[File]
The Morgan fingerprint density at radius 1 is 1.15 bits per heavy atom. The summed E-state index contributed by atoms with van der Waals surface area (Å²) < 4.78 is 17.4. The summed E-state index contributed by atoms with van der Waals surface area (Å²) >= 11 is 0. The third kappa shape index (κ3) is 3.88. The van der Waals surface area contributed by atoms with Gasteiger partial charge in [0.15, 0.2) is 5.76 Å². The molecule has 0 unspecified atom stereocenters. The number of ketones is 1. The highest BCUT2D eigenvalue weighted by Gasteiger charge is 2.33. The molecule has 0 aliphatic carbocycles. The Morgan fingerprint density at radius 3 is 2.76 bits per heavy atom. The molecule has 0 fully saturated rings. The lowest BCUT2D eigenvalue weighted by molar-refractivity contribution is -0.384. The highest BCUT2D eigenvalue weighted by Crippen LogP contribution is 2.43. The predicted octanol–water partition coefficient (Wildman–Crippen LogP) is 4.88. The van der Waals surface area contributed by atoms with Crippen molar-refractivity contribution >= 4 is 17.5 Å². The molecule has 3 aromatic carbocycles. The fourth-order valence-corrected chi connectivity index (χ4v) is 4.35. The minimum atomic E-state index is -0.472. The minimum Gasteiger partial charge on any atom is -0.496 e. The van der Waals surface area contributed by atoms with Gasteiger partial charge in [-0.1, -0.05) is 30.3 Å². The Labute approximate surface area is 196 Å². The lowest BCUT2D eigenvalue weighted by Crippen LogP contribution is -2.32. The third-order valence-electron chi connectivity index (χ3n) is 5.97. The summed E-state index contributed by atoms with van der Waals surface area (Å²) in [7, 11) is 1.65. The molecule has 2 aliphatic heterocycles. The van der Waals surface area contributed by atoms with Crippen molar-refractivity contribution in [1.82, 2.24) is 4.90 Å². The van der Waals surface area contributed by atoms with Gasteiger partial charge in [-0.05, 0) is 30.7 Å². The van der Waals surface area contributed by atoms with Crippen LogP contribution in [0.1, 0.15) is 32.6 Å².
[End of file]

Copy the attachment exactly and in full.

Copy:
The Morgan fingerprint density at radius 1 is 1.15 bits per heavy atom. The summed E-state index contributed by atoms with van der Waals surface area (Å²) < 4.78 is 17.4. The summed E-state index contributed by atoms with van der Waals surface area (Å²) >= 11 is 0. The third kappa shape index (κ3) is 3.88. The van der Waals surface area contributed by atoms with Gasteiger partial charge in [0.15, 0.2) is 5.76 Å². The molecule has 0 unspecified atom stereocenters. The number of ketones is 1. The highest BCUT2D eigenvalue weighted by Gasteiger charge is 2.33. The molecule has 0 aliphatic carbocycles. The Morgan fingerprint density at radius 3 is 2.76 bits per heavy atom. The molecule has 0 fully saturated rings. The lowest BCUT2D eigenvalue weighted by molar-refractivity contribution is -0.384. The highest BCUT2D eigenvalue weighted by Crippen LogP contribution is 2.43. The predicted octanol–water partition coefficient (Wildman–Crippen LogP) is 4.88. The van der Waals surface area contributed by atoms with Crippen molar-refractivity contribution >= 4 is 17.5 Å². The molecule has 3 aromatic carbocycles. The fourth-order valence-corrected chi connectivity index (χ4v) is 4.35. The minimum atomic E-state index is -0.472. The minimum Gasteiger partial charge on any atom is -0.496 e. The van der Waals surface area contributed by atoms with Gasteiger partial charge in [-0.1, -0.05) is 30.3 Å². The Labute approximate surface area is 196 Å². The lowest BCUT2D eigenvalue weighted by Crippen LogP contribution is -2.32. The third-order valence-electron chi connectivity index (χ3n) is 5.97. The summed E-state index contributed by atoms with van der Waals surface area (Å²) in [7, 11) is 1.65. The molecule has 2 aliphatic heterocycles. The van der Waals surface area contributed by atoms with Crippen molar-refractivity contribution in [1.82, 2.24) is 4.90 Å². The van der Waals surface area contributed by atoms with Gasteiger partial charge in [-0.05, 0) is 30.7 Å². The van der Waals surface area contributed by atoms with Crippen LogP contribution in [0.1, 0.15) is 32.6 Å².